An Online Encyclopedia of Roman Emperors
Nero (54-68 A.D.)
David J. Coffta
The death of Claudius in 54 A.D., generally thought to have been planned and carried out by his wife Agrippina Minor, secured for her son Lucius Domitius Ahenobarbus the place as emperor which she had so carefully arranged. Before his death, Claudius, though he already had a son Britannicus, had adopted Lucius, who changed his name to Nero Claudius Caesar, (a great-great-grandson of Augustus) at Agrippina's instigation; instrumental too in the transfer of power was the influence of Seneca, Nero's tutor, and of Sextus Afranius Burrus, the praetorian prefect. Since Nero was only an adolescent, the early part of his reign was characterized by direction from these older figures, including Agrippina herself. Some scholars see a struggle between Agrippina against Seneca and Burrus for control of the young emperor, and when Agrippina began to show favor to Britannicus, a legitimate (though slightly younger) heir and possible rival, Britannicus' murder was arranged (55 A.D.) and Agrippina's authority displaced.
Nero's Early Life and Reign
The traditional portrait of Nero's dissolute life derives at least in part from the years which fallowed soon after his accession; the attraction of Poppaea Sabina who was married first to Rufrius Crispinus end then to Otho (himself a close friend of Nero), may have had same connection with the divorce, exile, and murder of Nero's first wife, Octavia, Claudius' daughter. Poppaea became Nero's mistress in 58 A.D., and the next year Agrippina herself was murdered, with Nero's knowledge. Burrus and Seneca continued in their guidance until 62 A.D. when the former died and the latter entered retirement. In their place that year appeared a counselor, Gaius Ofonius Tigellinus, who had been exiled in 39 A.D. by Caius (Caligula) for adultery with Agrippina, but who returned to find favor with Nero and a post for himself as praetorian prefect, from which position he exerted a further degenerating influence on Nero.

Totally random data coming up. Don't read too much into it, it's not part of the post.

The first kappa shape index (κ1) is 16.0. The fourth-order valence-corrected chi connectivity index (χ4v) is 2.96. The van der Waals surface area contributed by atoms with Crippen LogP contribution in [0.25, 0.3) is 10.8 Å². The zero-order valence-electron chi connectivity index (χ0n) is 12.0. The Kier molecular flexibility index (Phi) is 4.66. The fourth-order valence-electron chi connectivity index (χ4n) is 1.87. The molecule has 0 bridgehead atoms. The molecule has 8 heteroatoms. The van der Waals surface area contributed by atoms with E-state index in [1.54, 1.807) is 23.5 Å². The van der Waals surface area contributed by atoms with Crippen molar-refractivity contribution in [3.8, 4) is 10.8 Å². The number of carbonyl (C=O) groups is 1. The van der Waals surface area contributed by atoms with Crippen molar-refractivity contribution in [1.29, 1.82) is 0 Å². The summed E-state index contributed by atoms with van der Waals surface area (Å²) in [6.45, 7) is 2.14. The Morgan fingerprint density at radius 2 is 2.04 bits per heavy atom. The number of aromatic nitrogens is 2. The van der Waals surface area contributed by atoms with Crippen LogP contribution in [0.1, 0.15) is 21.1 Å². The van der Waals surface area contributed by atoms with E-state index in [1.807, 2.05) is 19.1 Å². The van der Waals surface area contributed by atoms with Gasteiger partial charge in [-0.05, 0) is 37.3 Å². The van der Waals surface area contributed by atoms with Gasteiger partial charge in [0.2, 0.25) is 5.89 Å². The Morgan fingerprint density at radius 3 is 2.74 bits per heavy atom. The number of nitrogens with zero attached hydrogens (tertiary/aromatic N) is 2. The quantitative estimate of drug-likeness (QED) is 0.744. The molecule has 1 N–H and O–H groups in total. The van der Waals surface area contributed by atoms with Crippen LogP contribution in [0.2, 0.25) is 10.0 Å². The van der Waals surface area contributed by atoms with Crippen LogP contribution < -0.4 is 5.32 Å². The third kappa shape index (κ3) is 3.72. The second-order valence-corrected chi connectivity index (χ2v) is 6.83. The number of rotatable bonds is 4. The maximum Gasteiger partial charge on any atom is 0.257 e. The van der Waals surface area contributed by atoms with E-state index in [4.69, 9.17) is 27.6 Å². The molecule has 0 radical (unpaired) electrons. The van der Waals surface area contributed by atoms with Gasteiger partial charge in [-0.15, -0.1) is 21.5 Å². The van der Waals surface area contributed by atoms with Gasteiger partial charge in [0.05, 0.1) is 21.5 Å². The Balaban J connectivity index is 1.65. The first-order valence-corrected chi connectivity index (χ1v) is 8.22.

Nero's Dissolute Nature
Poppaea and Nero married in 62 A.D., and she bore a daughter to him the next year, but the child died only a few months later. The events of 62 and the next few years did little to improve public perception of Nero. In 62, at Tigellinus' instigation, a series of treason laws were put to deadly use against anyone considered a threat. In 64 A.D. a great fire left much of the city in ruins, and while it is not certain that Nero himself had the fires set, it is true that his ambitious building campaign, which followed the fires (and in particular the construction of the Domus Aurea), represented to many a private selfishness at a time when public reconstruction was most needed. In 65 A.D. Nero's artistic inclinations, present since his accession, became truly public, and in a display which shocked conservative tastes he appeared on stage and sang for audiences.
Nero's Marriage and the Burning of Rome